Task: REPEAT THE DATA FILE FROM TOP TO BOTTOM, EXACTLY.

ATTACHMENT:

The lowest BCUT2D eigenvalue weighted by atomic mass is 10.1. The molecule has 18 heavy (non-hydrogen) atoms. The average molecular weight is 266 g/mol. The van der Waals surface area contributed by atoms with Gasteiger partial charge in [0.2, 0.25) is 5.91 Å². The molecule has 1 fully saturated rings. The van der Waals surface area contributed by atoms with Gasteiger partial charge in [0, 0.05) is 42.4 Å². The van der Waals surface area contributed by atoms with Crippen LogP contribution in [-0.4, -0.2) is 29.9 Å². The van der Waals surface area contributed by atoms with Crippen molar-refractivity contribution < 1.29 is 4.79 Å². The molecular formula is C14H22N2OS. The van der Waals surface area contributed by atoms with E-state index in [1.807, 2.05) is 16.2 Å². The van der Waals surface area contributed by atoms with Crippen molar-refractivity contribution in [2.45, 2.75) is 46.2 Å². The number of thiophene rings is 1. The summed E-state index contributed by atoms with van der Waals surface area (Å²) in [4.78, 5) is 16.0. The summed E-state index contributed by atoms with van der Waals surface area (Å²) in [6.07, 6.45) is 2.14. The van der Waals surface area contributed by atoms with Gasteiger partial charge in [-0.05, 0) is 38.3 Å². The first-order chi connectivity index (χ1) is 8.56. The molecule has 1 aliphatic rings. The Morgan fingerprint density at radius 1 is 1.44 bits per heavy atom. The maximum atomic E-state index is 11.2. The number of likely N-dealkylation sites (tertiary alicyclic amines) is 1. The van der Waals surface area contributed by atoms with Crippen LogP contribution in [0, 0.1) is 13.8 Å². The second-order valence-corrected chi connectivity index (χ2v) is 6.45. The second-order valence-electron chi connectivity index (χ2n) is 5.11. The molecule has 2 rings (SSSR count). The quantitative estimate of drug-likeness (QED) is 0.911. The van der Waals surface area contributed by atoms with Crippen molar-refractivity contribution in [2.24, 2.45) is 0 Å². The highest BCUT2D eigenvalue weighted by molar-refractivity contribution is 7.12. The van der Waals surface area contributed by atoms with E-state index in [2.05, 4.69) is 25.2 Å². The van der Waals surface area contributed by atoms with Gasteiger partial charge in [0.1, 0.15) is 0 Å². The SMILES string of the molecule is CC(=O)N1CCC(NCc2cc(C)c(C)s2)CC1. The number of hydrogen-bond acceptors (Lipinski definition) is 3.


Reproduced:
The lowest BCUT2D eigenvalue weighted by atomic mass is 10.1. The molecule has 18 heavy (non-hydrogen) atoms. The average molecular weight is 266 g/mol. The van der Waals surface area contributed by atoms with Gasteiger partial charge in [0.2, 0.25) is 5.91 Å². The molecule has 1 fully saturated rings. The van der Waals surface area contributed by atoms with Gasteiger partial charge in [0, 0.05) is 42.4 Å². The van der Waals surface area contributed by atoms with Crippen LogP contribution in [-0.4, -0.2) is 29.9 Å². The van der Waals surface area contributed by atoms with Crippen molar-refractivity contribution < 1.29 is 4.79 Å². The molecular formula is C14H22N2OS. The van der Waals surface area contributed by atoms with E-state index in [1.807, 2.05) is 16.2 Å². The van der Waals surface area contributed by atoms with Crippen molar-refractivity contribution in [2.45, 2.75) is 46.2 Å². The number of thiophene rings is 1. The summed E-state index contributed by atoms with van der Waals surface area (Å²) in [4.78, 5) is 16.0. The summed E-state index contributed by atoms with van der Waals surface area (Å²) in [6.07, 6.45) is 2.14. The van der Waals surface area contributed by atoms with Gasteiger partial charge in [-0.05, 0) is 38.3 Å². The first-order chi connectivity index (χ1) is 8.56. The molecule has 1 aliphatic rings. The Morgan fingerprint density at radius 1 is 1.44 bits per heavy atom. The maximum atomic E-state index is 11.2. The number of likely N-dealkylation sites (tertiary alicyclic amines) is 1. The van der Waals surface area contributed by atoms with Crippen LogP contribution in [0, 0.1) is 13.8 Å². The second-order valence-corrected chi connectivity index (χ2v) is 6.45. The second-order valence-electron chi connectivity index (χ2n) is 5.11. The molecule has 2 rings (SSSR count). The quantitative estimate of drug-likeness (QED) is 0.911. The van der Waals surface area contributed by atoms with Crippen molar-refractivity contribution in [2.24, 2.45) is 0 Å². The highest BCUT2D eigenvalue weighted by molar-refractivity contribution is 7.12. The van der Waals surface area contributed by atoms with E-state index in [2.05, 4.69) is 25.2 Å². The van der Waals surface area contributed by atoms with Gasteiger partial charge in [0.1, 0.15) is 0 Å². The SMILES string of the molecule is CC(=O)N1CCC(NCc2cc(C)c(C)s2)CC1. The number of hydrogen-bond acceptors (Lipinski definition) is 3.